Joe: To start to bring this conversation to a slight close. I know we said previously we couldn’t have seen a year ago where we were a year ahead but I am going to ask you this question anyway, Tom. I just want to pick your brains on it. How do you see AI transforming marketing in the next 5-10 years, maybe even just a year ahead? What do you think is coming from AI? How can we stay ahead of the curve on that, do you think?
Tom: It’s a massive question, isn’t it. One of the big ones in my view is SEO. You are already starting to see huge amounts of SEO copy written by AI. I was talking to a friend who is the head of marketing at a tech startup. He was saying he has been using, I can’t remember what platform it was, I think it was Jasper to write general SEO copy that would have taken a whole team of people weeks. He’s basically done it all in a week on his own.
All of the content on the internet is going to be increasingly written by AIs. The thing that humans will still do is make the decisions, set the direction and probably still come up with the ideas or certainly make the decisions on what ideas make the cut.
That’s where the executive power will remain with humans and what you will see is just a lot of noise. It relates back to what we were talking about earlier, maintaining that human connection. I think that’s the best way. I also think that if you can become, within your organisation, the translator between the humans and the AIs you’ll be in a powerful position. Because although yes it’s very easy to talk to ChatCPT there are actually thousands of tools out there that people are building on the GPT4 API.
So it’s not just about talking to the ChatGPT prompt bar anymore, it’s about which different tool that has been built on this should I be using for my particular function. Which one is best, which one has the different functionalities that I need.
There are lots of people, clearly you and I are really interested in this stuff and we are probably keeping up to date with all of the different plugins that are being released, different products that are being built, all of that stuff, but a lot of people aren’t. I think most people in business know that AI is coming and it’s going to be very disruptive but they are not necessarily following every single piece of news that comes out about it.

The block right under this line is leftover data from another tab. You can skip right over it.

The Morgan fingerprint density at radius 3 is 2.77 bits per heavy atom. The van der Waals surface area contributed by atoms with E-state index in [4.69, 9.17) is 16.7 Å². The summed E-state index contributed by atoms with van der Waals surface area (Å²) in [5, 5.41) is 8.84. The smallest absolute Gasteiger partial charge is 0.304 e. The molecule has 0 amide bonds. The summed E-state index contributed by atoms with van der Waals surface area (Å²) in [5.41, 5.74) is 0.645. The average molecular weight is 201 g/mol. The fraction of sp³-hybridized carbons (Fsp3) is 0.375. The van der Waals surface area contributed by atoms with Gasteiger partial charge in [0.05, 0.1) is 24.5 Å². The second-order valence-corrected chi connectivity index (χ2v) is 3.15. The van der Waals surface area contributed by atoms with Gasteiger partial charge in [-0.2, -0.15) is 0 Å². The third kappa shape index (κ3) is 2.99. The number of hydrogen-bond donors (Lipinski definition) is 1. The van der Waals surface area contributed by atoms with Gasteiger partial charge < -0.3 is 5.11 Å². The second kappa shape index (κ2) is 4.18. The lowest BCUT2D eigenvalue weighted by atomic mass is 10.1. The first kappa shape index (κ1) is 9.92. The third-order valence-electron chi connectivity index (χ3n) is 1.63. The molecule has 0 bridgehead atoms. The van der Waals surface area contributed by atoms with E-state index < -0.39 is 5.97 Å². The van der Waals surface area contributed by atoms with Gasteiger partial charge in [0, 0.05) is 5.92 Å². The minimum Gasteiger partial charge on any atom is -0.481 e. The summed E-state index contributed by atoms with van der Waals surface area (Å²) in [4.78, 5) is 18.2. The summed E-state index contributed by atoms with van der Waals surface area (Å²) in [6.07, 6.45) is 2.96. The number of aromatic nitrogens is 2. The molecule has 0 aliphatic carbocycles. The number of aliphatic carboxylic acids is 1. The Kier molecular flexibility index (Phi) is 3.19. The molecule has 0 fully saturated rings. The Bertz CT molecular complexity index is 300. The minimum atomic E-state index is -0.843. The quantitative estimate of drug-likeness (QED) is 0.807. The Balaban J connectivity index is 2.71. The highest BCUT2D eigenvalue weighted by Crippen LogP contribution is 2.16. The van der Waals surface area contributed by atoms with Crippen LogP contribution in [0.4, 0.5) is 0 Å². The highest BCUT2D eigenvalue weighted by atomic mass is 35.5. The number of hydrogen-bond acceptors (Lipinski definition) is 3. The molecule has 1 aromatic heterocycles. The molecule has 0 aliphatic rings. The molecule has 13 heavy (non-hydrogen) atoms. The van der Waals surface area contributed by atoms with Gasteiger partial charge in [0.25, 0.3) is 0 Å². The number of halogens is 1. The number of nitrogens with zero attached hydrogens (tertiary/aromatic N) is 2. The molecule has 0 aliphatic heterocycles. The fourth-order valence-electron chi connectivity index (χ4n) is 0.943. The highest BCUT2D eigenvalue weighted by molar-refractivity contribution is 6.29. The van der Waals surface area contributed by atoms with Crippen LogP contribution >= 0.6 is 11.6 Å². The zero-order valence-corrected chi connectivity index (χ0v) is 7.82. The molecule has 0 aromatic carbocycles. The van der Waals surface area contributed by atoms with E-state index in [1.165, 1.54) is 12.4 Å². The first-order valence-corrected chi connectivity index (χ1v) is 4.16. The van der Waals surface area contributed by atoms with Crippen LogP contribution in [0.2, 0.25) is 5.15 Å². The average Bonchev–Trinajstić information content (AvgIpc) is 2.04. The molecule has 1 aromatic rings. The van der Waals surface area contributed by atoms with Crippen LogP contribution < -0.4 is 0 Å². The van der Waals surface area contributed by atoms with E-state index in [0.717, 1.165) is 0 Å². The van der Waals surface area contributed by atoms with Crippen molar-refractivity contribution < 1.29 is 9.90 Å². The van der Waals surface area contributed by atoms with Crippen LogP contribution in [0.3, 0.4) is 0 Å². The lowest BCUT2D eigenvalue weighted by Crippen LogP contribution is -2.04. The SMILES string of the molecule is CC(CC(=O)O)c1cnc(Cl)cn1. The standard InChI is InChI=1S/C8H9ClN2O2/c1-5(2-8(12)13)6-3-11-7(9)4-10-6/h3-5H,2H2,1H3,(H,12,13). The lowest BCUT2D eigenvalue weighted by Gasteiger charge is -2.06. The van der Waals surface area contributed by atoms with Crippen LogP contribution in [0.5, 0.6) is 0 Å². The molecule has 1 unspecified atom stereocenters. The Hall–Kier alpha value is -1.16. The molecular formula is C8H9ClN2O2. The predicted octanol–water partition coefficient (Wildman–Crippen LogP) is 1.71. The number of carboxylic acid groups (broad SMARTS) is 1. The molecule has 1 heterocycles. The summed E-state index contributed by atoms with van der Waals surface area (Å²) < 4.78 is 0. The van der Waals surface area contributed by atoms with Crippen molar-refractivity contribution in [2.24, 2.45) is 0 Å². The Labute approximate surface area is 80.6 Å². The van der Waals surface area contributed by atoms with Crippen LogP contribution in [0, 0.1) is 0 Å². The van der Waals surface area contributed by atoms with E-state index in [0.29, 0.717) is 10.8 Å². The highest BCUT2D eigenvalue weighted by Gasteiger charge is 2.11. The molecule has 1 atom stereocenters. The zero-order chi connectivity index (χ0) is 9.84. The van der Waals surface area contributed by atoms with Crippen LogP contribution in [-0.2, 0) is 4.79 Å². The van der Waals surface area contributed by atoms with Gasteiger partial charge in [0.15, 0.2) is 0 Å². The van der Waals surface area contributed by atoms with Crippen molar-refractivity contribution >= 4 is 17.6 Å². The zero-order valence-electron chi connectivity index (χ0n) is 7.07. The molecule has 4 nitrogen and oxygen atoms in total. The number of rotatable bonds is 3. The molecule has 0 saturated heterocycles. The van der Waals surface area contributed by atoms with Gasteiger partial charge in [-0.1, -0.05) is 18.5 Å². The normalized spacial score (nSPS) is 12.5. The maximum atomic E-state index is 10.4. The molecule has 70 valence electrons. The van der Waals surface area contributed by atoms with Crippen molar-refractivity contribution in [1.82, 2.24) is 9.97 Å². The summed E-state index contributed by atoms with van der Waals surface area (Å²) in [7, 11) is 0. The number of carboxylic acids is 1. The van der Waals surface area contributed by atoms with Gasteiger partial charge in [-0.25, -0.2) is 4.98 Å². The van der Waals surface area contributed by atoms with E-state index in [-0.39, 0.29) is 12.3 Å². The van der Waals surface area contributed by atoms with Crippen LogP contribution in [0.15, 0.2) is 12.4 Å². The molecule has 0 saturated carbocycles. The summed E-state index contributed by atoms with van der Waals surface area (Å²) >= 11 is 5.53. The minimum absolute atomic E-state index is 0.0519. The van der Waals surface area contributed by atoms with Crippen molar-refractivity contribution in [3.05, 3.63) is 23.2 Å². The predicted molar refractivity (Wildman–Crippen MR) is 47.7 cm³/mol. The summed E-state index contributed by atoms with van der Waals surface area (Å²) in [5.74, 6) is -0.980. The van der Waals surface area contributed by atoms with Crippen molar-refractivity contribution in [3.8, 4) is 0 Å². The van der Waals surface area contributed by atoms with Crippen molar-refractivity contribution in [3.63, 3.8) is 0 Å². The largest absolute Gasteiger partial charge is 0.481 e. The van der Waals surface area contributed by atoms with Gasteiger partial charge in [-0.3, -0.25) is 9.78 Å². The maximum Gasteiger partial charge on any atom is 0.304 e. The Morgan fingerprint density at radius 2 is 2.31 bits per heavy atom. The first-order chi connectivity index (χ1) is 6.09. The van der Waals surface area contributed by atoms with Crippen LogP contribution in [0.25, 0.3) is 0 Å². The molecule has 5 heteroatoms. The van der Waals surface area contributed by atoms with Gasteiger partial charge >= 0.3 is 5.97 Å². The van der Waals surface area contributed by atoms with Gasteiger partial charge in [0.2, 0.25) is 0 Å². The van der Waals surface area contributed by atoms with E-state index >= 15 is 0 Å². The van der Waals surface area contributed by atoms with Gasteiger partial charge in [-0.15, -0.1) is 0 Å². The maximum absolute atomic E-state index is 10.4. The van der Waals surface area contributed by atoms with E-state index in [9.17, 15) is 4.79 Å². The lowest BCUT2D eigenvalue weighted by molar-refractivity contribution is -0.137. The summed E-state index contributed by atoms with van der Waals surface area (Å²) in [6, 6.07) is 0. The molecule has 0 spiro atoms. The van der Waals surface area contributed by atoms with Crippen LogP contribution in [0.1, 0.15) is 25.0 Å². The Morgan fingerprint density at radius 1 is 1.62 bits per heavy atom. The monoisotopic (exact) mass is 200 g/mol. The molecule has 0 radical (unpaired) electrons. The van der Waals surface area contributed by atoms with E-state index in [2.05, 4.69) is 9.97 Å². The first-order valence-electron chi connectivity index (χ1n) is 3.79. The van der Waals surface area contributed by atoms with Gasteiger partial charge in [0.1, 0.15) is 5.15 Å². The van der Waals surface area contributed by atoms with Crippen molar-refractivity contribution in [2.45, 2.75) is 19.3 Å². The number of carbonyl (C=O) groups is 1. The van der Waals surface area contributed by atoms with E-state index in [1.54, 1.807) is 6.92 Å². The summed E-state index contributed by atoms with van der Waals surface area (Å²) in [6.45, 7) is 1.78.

If you have a genuine interest in this stuff I think keeping on top of it, getting to grips with prompt engineering…. I know they say that Prompt Engineering is a job title now. I think anyone can be a prompt engineer, it’s not like you have to learn code. You just have to get very good at being very specific about what it is that you want and understand that human nuance.
Start understanding the things that in your head you don’t even know that are there. If you can do that effectively, I think you will be a very useful person in your organisation not just because you are going to be hugely productive turning out loads and loads of work, but also you are going to be able to train, help and support other people who aren’t so in the weeds on it.
One other thing that I would add to that you can use AI to teach how to do loads of other stuff. I’ve been getting back into the Adobe Suites, working on Premiere Pro and Photoshop a lot more just recently, for fun more than anything, just as a side hustle. But it’s so much easier to figure out how to do the thing that you don’t know how to do now than it ever was before.
I remember when I first learned Photoshop, spending half of my time scouring Google to find the right blog or the right video to teach me how to do this specific little thing that I wanted to do. Then I would have to watch three and then piece together the precise function that I want because no-one has addressed the exact specific issue that I need. Now I can ask ChatGPT and it will tell me exactly what it is I need to do and if it gets it wrong or if I am on a different version……. Often the version is a problem. So the video on YouTube might be on a previous version of Premiere and the newer version that you are on doesn’t work anymore. You can just say to ChatGPT No that’s wrong, try again or I’m on this version of Premiere, try again or I can’t see that button, what am I doing wrong? And it will tell you.